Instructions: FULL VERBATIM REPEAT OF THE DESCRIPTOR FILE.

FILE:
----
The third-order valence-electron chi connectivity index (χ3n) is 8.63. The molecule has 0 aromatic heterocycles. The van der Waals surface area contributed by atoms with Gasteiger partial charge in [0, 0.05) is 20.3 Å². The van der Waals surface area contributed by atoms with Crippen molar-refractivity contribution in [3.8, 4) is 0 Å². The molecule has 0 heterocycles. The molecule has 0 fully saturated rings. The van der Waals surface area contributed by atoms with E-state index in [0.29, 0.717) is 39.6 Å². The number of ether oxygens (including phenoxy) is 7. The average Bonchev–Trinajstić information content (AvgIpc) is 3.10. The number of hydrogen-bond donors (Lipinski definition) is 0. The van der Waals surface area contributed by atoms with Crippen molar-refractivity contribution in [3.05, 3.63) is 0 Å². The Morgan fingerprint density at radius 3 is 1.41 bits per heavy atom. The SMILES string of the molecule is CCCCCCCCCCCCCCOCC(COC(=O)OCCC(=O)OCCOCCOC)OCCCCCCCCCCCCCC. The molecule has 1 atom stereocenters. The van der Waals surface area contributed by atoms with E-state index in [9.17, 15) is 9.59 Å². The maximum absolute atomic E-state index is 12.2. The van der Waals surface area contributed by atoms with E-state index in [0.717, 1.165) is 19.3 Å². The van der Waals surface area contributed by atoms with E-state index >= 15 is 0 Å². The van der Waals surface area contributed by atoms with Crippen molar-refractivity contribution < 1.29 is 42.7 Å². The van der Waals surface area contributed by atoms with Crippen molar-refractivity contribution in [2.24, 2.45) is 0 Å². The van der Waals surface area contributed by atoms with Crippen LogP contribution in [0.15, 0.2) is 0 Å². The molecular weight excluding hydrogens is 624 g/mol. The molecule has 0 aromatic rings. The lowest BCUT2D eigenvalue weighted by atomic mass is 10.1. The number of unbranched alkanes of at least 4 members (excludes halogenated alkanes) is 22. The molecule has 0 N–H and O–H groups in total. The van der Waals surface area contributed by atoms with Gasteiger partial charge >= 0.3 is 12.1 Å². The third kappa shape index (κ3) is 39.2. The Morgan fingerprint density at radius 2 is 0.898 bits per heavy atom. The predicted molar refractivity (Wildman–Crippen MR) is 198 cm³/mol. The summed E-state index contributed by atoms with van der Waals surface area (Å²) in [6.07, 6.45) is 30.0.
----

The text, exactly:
The third-order valence-electron chi connectivity index (χ3n) is 8.63. The molecule has 0 aromatic heterocycles. The van der Waals surface area contributed by atoms with Gasteiger partial charge in [0, 0.05) is 20.3 Å². The van der Waals surface area contributed by atoms with Crippen molar-refractivity contribution in [3.8, 4) is 0 Å². The molecule has 0 heterocycles. The molecule has 0 fully saturated rings. The van der Waals surface area contributed by atoms with E-state index in [0.29, 0.717) is 39.6 Å². The number of ether oxygens (including phenoxy) is 7. The average Bonchev–Trinajstić information content (AvgIpc) is 3.10. The number of hydrogen-bond donors (Lipinski definition) is 0. The van der Waals surface area contributed by atoms with Crippen molar-refractivity contribution in [3.05, 3.63) is 0 Å². The Morgan fingerprint density at radius 3 is 1.41 bits per heavy atom. The SMILES string of the molecule is CCCCCCCCCCCCCCOCC(COC(=O)OCCC(=O)OCCOCCOC)OCCCCCCCCCCCCCC. The molecule has 1 atom stereocenters. The van der Waals surface area contributed by atoms with E-state index in [9.17, 15) is 9.59 Å². The maximum absolute atomic E-state index is 12.2. The van der Waals surface area contributed by atoms with E-state index in [0.717, 1.165) is 19.3 Å². The van der Waals surface area contributed by atoms with E-state index >= 15 is 0 Å². The van der Waals surface area contributed by atoms with Crippen molar-refractivity contribution < 1.29 is 42.7 Å². The van der Waals surface area contributed by atoms with Crippen molar-refractivity contribution in [2.24, 2.45) is 0 Å². The van der Waals surface area contributed by atoms with Crippen LogP contribution in [0.15, 0.2) is 0 Å². The molecular weight excluding hydrogens is 624 g/mol. The molecule has 0 aromatic rings. The lowest BCUT2D eigenvalue weighted by atomic mass is 10.1. The number of unbranched alkanes of at least 4 members (excludes halogenated alkanes) is 22. The molecule has 0 N–H and O–H groups in total. The van der Waals surface area contributed by atoms with Gasteiger partial charge >= 0.3 is 12.1 Å². The third kappa shape index (κ3) is 39.2. The Morgan fingerprint density at radius 2 is 0.898 bits per heavy atom. The predicted molar refractivity (Wildman–Crippen MR) is 198 cm³/mol. The summed E-state index contributed by atoms with van der Waals surface area (Å²) in [6.07, 6.45) is 30.0.